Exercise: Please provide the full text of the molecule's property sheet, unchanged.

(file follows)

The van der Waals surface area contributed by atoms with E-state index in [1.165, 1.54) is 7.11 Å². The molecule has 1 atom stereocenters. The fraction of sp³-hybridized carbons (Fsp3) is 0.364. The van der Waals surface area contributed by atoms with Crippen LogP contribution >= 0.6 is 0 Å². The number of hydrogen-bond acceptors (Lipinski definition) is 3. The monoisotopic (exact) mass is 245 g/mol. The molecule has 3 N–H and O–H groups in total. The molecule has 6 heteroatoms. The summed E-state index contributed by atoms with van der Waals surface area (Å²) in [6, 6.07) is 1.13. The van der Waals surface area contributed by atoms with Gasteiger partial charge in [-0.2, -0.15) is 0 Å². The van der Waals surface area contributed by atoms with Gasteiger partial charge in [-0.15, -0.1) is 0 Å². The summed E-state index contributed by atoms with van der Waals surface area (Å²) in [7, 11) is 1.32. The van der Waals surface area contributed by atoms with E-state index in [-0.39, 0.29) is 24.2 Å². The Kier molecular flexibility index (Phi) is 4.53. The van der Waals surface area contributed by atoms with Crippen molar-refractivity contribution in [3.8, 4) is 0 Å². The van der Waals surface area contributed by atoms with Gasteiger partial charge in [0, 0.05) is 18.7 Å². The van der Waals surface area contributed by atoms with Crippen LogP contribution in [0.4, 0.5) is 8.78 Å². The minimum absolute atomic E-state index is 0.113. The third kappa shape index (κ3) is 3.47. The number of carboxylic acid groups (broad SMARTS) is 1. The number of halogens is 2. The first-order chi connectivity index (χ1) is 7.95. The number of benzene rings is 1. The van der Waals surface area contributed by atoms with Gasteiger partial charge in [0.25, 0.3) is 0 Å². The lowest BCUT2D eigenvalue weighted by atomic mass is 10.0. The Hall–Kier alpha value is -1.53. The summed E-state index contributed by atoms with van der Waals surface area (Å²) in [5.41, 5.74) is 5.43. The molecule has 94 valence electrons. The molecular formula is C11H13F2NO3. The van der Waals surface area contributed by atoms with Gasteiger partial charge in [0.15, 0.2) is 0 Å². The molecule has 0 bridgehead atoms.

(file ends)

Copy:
The van der Waals surface area contributed by atoms with E-state index in [1.165, 1.54) is 7.11 Å². The molecule has 1 atom stereocenters. The fraction of sp³-hybridized carbons (Fsp3) is 0.364. The van der Waals surface area contributed by atoms with Crippen LogP contribution >= 0.6 is 0 Å². The number of hydrogen-bond acceptors (Lipinski definition) is 3. The monoisotopic (exact) mass is 245 g/mol. The molecule has 3 N–H and O–H groups in total. The molecule has 6 heteroatoms. The summed E-state index contributed by atoms with van der Waals surface area (Å²) in [6, 6.07) is 1.13. The van der Waals surface area contributed by atoms with Gasteiger partial charge in [-0.2, -0.15) is 0 Å². The van der Waals surface area contributed by atoms with Gasteiger partial charge in [-0.15, -0.1) is 0 Å². The summed E-state index contributed by atoms with van der Waals surface area (Å²) in [7, 11) is 1.32. The van der Waals surface area contributed by atoms with E-state index in [-0.39, 0.29) is 24.2 Å². The Kier molecular flexibility index (Phi) is 4.53. The van der Waals surface area contributed by atoms with Crippen molar-refractivity contribution in [3.8, 4) is 0 Å². The van der Waals surface area contributed by atoms with Gasteiger partial charge in [0, 0.05) is 18.7 Å². The van der Waals surface area contributed by atoms with Crippen LogP contribution in [0.4, 0.5) is 8.78 Å². The minimum absolute atomic E-state index is 0.113. The third kappa shape index (κ3) is 3.47. The number of carboxylic acid groups (broad SMARTS) is 1. The number of halogens is 2. The first-order chi connectivity index (χ1) is 7.95. The number of benzene rings is 1. The van der Waals surface area contributed by atoms with Gasteiger partial charge in [0.25, 0.3) is 0 Å². The lowest BCUT2D eigenvalue weighted by atomic mass is 10.0. The Hall–Kier alpha value is -1.53. The summed E-state index contributed by atoms with van der Waals surface area (Å²) in [5.41, 5.74) is 5.43. The molecule has 94 valence electrons. The molecular formula is C11H13F2NO3. The van der Waals surface area contributed by atoms with Gasteiger partial charge in [0.15, 0.2) is 0 Å². The molecule has 0 bridgehead atoms.